The 2010 spring severe weather season is off to its slowest start on record, according to forecasters from the National Weather Service's Storm Prediction Center in Norman, Oklahoma.
The agency, which is responsible for issuing forecasts for severe storms, releases daily forecasts that predict the level of severe weather and assigns it to three categories - slight, moderate and high.
Typically, severe storms occur most often in the United States during the months of April, May and June.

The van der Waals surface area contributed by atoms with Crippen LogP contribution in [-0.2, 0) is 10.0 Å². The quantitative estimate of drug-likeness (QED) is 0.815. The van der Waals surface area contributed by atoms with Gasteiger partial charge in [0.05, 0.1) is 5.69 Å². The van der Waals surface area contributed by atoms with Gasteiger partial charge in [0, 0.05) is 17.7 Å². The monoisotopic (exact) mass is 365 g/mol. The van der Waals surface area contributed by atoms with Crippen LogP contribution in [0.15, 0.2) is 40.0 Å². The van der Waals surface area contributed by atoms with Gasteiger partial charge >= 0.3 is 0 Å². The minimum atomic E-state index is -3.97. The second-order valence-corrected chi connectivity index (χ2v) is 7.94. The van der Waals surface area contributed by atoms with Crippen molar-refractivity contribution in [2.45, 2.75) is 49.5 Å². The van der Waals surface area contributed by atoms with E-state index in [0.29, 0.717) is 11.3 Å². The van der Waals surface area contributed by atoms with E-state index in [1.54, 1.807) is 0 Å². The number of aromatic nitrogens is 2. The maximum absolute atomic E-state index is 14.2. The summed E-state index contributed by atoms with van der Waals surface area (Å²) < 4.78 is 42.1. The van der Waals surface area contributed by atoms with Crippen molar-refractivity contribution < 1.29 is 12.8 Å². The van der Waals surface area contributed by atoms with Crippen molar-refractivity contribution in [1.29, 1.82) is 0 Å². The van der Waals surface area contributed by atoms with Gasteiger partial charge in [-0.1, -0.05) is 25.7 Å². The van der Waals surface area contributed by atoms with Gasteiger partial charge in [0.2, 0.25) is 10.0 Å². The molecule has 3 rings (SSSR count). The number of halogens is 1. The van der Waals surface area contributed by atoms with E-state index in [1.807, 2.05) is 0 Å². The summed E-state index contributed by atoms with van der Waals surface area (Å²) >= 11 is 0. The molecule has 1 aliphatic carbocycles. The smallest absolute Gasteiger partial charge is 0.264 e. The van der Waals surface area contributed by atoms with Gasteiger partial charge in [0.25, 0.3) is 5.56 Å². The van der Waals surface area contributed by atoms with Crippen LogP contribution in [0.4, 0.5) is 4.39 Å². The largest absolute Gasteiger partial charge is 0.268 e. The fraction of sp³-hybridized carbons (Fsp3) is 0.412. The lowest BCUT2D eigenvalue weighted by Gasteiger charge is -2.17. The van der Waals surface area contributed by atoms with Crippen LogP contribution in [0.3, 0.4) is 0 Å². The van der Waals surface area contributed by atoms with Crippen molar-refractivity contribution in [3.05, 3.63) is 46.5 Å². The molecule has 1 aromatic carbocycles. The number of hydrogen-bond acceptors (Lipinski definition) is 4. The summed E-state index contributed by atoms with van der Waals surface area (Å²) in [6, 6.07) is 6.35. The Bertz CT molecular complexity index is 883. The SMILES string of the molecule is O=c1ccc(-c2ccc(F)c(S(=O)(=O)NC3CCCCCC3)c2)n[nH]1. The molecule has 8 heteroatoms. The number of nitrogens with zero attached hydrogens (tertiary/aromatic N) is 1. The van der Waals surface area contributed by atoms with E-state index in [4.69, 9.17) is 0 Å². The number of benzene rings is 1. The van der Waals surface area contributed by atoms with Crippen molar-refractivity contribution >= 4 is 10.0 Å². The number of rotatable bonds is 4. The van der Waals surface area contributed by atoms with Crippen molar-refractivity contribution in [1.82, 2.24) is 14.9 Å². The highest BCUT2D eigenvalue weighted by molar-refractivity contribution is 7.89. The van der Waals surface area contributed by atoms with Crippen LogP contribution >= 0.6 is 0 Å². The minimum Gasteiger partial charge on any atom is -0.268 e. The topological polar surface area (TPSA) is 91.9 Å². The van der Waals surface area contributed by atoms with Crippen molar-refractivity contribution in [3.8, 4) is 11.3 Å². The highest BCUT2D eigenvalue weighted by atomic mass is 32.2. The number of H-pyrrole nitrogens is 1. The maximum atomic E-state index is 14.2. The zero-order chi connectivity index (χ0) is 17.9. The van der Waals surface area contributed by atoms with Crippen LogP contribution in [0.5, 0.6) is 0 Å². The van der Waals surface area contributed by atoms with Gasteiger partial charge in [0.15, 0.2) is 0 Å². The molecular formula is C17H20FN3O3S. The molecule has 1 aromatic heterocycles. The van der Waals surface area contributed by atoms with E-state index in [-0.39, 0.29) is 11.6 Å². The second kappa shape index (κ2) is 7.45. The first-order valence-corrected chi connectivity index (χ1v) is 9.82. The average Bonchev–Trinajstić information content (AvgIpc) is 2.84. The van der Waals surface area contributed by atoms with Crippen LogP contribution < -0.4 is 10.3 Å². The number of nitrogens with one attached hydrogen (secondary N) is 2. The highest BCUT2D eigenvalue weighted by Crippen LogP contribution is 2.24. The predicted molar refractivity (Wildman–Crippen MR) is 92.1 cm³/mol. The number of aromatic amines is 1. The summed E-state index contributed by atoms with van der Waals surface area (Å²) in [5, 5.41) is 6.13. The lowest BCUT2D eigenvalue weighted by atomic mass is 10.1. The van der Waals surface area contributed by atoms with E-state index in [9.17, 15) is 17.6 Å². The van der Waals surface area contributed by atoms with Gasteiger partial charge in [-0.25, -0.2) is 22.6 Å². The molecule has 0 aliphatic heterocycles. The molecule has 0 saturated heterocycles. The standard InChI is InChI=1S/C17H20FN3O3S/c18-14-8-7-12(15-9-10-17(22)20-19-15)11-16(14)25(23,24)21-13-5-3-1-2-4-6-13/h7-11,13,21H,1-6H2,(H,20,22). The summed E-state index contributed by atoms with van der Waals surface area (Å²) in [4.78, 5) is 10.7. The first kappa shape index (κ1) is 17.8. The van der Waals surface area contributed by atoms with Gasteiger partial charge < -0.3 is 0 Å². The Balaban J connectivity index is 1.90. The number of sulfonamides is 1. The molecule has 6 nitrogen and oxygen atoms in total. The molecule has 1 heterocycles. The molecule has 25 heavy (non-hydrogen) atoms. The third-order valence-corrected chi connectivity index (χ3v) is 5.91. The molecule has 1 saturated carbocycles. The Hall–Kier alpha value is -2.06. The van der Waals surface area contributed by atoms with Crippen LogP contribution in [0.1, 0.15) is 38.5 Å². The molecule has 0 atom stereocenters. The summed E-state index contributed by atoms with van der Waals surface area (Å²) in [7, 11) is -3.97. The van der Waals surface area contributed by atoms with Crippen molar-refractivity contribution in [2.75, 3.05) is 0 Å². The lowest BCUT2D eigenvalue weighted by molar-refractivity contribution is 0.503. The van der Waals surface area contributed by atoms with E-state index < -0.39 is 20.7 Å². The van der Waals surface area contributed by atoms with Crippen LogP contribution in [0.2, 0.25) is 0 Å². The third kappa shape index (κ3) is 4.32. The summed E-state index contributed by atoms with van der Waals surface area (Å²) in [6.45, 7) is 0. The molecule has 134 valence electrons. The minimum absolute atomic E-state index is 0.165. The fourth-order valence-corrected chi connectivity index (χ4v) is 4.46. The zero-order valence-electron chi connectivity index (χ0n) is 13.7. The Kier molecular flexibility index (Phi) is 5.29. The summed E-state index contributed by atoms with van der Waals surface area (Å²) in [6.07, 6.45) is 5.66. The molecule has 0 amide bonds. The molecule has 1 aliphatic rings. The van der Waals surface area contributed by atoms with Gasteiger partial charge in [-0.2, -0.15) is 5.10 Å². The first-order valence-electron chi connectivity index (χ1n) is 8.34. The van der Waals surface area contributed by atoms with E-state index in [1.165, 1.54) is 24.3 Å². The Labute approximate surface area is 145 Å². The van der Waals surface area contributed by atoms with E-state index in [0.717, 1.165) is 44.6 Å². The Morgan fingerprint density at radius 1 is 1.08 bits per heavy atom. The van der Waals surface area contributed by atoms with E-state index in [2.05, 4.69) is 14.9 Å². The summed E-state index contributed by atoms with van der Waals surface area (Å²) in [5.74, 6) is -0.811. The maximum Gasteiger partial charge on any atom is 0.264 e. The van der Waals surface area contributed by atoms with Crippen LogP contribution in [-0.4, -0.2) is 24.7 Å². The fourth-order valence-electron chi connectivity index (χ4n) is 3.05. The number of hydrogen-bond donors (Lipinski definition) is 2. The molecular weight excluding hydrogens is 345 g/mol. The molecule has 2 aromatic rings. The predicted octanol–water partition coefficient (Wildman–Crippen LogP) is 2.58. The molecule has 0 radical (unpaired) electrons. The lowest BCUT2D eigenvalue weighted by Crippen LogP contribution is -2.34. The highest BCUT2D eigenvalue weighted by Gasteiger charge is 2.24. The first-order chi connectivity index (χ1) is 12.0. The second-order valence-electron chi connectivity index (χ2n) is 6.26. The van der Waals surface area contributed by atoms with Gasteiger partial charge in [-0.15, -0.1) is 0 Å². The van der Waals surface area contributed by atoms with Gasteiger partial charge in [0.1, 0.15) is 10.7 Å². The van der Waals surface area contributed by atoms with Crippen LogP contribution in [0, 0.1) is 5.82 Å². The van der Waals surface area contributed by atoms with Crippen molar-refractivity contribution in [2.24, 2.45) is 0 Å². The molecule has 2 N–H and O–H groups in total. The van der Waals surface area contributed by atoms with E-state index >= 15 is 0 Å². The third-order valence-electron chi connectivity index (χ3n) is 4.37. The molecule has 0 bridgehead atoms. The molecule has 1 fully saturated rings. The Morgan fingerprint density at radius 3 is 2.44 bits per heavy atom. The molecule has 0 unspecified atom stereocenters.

"It looks like we've gone the deepest into a year without our first MDT (moderate) or high risk," said Rich Thompson, a forecaster at the prediction center. "The previous latest date was March 21, 2005, so we're almost a month past that date."
The 2005 severe weather season got off to a slow start as well, but turned out to be a record-breaking year for severe weather and tornadoes.
Most of the tornadoes that occurred that year were associated with tropical storms and hurricanes that made landfall. The 2005 hurricane season was the worst on record, with 28 named storms, 15 hurricanes and seven major hurricanes –Category 3 or higher on the Saffir-Simpson scale.